False prophecies do great damage to the Church. Attempts to explain them away do great damage to our credibility and to our witness. Claiming they really did happen, only not in the literal sense in which they were prophesied — that just makes us look like crazy people. (I’m reminded of a prophesied earthquake that never took place, only to have the “prophet” claim it actually did “in the heavenlies”.)

“What if some were unfaithful? Will their unfaithfulness nullify God’s faithfulness? Not at all! Let God be true, and every human being a liar. As it is written: ‘So that you may be proved right when you speak and prevail when you judge.’”
‭‭Romans‬ ‭3:3-4‬ ‭NIV‬‬

Where do we go from here?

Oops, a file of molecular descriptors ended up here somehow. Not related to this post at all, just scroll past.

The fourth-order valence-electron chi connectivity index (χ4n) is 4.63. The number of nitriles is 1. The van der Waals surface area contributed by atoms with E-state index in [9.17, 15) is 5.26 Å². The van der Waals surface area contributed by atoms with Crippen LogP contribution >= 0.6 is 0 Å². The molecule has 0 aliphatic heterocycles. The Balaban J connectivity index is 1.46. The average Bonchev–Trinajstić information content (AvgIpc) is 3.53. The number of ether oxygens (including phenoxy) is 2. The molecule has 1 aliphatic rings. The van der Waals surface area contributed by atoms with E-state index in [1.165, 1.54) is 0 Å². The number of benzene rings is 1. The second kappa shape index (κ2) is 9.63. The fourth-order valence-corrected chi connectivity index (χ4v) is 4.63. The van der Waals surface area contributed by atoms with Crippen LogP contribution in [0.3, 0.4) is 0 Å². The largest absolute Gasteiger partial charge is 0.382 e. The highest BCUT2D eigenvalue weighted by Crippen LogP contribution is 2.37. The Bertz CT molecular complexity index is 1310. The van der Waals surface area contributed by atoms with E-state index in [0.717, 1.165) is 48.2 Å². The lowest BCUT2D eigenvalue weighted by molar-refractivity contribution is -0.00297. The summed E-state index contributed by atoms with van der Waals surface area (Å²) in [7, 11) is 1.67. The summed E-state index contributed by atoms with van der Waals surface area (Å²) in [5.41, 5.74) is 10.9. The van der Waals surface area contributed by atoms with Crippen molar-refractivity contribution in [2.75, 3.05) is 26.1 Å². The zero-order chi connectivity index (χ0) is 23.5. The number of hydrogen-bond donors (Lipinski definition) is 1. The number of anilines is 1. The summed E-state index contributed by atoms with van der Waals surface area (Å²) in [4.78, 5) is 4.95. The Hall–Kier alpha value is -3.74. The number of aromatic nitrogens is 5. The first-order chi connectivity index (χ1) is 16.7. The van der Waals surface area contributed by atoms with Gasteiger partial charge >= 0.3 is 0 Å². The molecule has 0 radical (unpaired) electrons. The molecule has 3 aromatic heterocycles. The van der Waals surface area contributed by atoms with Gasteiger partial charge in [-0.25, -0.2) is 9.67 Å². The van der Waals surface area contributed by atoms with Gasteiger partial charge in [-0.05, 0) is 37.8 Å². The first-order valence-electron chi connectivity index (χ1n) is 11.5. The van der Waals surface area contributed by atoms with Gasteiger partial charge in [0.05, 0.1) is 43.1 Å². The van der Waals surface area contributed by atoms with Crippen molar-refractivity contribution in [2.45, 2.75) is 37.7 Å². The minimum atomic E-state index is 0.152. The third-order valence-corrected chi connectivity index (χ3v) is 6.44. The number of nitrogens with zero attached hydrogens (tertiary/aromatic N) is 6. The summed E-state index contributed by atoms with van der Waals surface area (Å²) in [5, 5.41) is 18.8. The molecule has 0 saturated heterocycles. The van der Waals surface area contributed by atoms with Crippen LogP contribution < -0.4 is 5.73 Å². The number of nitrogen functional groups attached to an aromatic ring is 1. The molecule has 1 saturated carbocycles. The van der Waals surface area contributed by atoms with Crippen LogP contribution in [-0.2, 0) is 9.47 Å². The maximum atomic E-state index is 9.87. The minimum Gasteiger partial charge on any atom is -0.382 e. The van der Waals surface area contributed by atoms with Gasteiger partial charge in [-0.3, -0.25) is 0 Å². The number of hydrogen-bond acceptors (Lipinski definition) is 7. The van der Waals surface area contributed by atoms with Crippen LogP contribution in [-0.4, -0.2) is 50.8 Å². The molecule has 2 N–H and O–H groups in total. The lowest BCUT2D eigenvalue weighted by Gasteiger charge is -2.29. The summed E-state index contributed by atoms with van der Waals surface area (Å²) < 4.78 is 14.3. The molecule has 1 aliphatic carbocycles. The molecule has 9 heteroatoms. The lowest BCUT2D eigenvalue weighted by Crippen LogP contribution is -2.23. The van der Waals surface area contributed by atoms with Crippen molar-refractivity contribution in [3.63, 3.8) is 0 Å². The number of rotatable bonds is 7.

“Set a guard over my mouth, Lord; keep watch over the door of my lips.”
‭‭Psalms‬ ‭141:3‬ ‭NIV‬‬

May we walk in humble repentance.

Lord, have mercy.

A few thoughts on love

Inspired by 1 Corinthians 13

Love

Love is patient… even when people and circumstances try my patience… even when I am frustrated and exhausted.

and kind… even when treated with unkindness, harshness, resentment, and disrespect, even when maligned, even when made the object of gossip and ridicule. Love is kind in the face of rejection. Love is even kind to those who act as my enemies.

love does not envy or boast… nor does it engage in one-upmanship. It doesn’t attempt to make others recognize my achievements and worth, or brag about myself. Love doesn’t try to convince anyone that I’m unique or special. Love doesn’t launch private PR campaigns on my behalf.

it is not arrogant or rude… no matter how arrogant or rude others might be.